I live in Scarborough in the GTA. This plant has been like this for at least 2 years. There is no problem in early spring when it is growing leaves but later, the flowers definitely are destroyed. Please help.
Your Hydrangea is indeed a sight for sore eyes. In general, damage could be caused by one or more of a list of pests that add hydrangeas to their diet – Aphids, Rose Chafer Beetles, Spider mites, Snails, Slugs, Thrips or Scale insects.
Take a close look at your plant and look for some of the telltale signs of infestation below:
Aphids – sticky honeydew on leaves that turns blackish with a fungus.
Rose Chafer Beetles – skeletonizing of leaves and holes on bloom petals.
Red & Two Spotted Spider Mites – fine webbing built between and on the undersides of leaves.
Snails & Slugs – silver trail left on leaves.
Thrips – tiny black waste dots appear on the flower petals.
Scale – small waxy/fuzzy insects or eggs on the leaf undersides or stems.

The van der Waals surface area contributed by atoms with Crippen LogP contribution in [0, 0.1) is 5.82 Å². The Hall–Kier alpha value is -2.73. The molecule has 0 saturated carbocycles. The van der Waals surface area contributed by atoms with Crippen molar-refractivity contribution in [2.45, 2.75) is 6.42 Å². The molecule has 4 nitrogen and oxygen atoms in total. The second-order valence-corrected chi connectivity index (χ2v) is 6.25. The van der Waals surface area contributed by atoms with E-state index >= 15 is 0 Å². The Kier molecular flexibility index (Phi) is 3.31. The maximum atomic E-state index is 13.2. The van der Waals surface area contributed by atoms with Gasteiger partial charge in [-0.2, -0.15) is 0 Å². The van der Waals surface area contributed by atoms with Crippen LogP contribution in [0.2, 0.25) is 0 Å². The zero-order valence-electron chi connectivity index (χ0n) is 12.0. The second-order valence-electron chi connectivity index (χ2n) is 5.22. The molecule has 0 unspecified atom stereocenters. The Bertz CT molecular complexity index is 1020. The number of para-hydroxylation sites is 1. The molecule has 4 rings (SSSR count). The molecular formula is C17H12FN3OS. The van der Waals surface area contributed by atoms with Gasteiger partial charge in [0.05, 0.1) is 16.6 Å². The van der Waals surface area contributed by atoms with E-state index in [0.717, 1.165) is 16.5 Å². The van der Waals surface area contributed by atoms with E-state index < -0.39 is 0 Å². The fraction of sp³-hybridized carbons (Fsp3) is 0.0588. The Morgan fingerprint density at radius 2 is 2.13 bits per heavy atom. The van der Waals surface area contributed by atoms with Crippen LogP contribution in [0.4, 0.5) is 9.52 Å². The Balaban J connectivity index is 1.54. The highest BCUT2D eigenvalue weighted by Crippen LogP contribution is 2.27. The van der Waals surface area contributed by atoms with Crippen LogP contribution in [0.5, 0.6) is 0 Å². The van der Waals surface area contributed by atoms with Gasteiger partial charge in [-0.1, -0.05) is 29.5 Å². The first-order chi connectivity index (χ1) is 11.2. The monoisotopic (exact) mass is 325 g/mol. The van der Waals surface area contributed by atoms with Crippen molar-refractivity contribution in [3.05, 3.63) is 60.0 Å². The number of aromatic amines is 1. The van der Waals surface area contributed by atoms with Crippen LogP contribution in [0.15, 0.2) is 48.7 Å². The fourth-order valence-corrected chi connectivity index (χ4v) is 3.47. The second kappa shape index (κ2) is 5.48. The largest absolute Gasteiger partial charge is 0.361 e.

For Aphids, Chafers, Spider Mites and Thrips – treat with insecticidal soap and a good strong water stream/blast from a hose. For Scale insects, it is best to cut out any infested areas now before the winter and then use a spray of horticultural oil in the spring just before the leaves unfurl. For Slugs & Snails, hand picking off as many as you can now before they start to overwinter in garden debris or soil. A good clean up of any fallen leaves, branches or mulch around the plant is advisable to remove any hiding places. In the spring, sprinkling diatomaceous earth around your plant will help keep them at bay but this must be done several times during the growing season to maintain the barrier.